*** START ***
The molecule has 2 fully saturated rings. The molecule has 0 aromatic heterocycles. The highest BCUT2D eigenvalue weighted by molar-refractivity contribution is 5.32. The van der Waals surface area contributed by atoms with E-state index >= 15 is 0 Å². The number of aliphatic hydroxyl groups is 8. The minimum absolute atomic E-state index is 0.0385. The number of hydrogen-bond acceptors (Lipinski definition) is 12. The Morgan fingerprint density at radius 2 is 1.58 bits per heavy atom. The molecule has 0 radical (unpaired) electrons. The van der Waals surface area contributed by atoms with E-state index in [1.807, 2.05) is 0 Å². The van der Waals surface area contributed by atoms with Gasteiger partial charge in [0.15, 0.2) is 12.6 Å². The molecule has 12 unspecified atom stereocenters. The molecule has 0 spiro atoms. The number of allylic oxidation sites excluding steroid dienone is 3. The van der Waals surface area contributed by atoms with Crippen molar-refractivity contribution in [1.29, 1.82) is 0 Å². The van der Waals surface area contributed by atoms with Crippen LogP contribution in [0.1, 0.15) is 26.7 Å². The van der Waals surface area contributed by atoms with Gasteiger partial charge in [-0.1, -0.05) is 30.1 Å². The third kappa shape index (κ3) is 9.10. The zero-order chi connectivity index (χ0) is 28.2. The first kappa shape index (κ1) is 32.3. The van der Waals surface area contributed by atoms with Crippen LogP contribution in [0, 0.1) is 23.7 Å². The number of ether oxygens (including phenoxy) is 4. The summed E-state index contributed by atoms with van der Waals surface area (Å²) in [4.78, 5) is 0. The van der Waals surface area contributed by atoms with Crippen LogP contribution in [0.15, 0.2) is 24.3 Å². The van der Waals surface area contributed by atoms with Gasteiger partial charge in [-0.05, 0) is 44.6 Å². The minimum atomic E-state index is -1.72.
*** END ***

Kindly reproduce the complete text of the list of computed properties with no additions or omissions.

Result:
The molecule has 2 fully saturated rings. The molecule has 0 aromatic heterocycles. The highest BCUT2D eigenvalue weighted by molar-refractivity contribution is 5.32. The van der Waals surface area contributed by atoms with E-state index >= 15 is 0 Å². The number of aliphatic hydroxyl groups is 8. The minimum absolute atomic E-state index is 0.0385. The number of hydrogen-bond acceptors (Lipinski definition) is 12. The Morgan fingerprint density at radius 2 is 1.58 bits per heavy atom. The molecule has 0 radical (unpaired) electrons. The van der Waals surface area contributed by atoms with E-state index in [1.807, 2.05) is 0 Å². The van der Waals surface area contributed by atoms with Gasteiger partial charge in [0.15, 0.2) is 12.6 Å². The molecule has 12 unspecified atom stereocenters. The molecule has 0 spiro atoms. The number of allylic oxidation sites excluding steroid dienone is 3. The van der Waals surface area contributed by atoms with Crippen molar-refractivity contribution in [1.29, 1.82) is 0 Å². The van der Waals surface area contributed by atoms with Crippen LogP contribution in [0.1, 0.15) is 26.7 Å². The van der Waals surface area contributed by atoms with Gasteiger partial charge in [-0.1, -0.05) is 30.1 Å². The third kappa shape index (κ3) is 9.10. The zero-order chi connectivity index (χ0) is 28.2. The first kappa shape index (κ1) is 32.3. The van der Waals surface area contributed by atoms with Crippen LogP contribution in [0, 0.1) is 23.7 Å². The number of ether oxygens (including phenoxy) is 4. The summed E-state index contributed by atoms with van der Waals surface area (Å²) in [4.78, 5) is 0. The van der Waals surface area contributed by atoms with Crippen LogP contribution in [0.15, 0.2) is 24.3 Å². The van der Waals surface area contributed by atoms with Gasteiger partial charge in [-0.05, 0) is 44.6 Å². The minimum atomic E-state index is -1.72.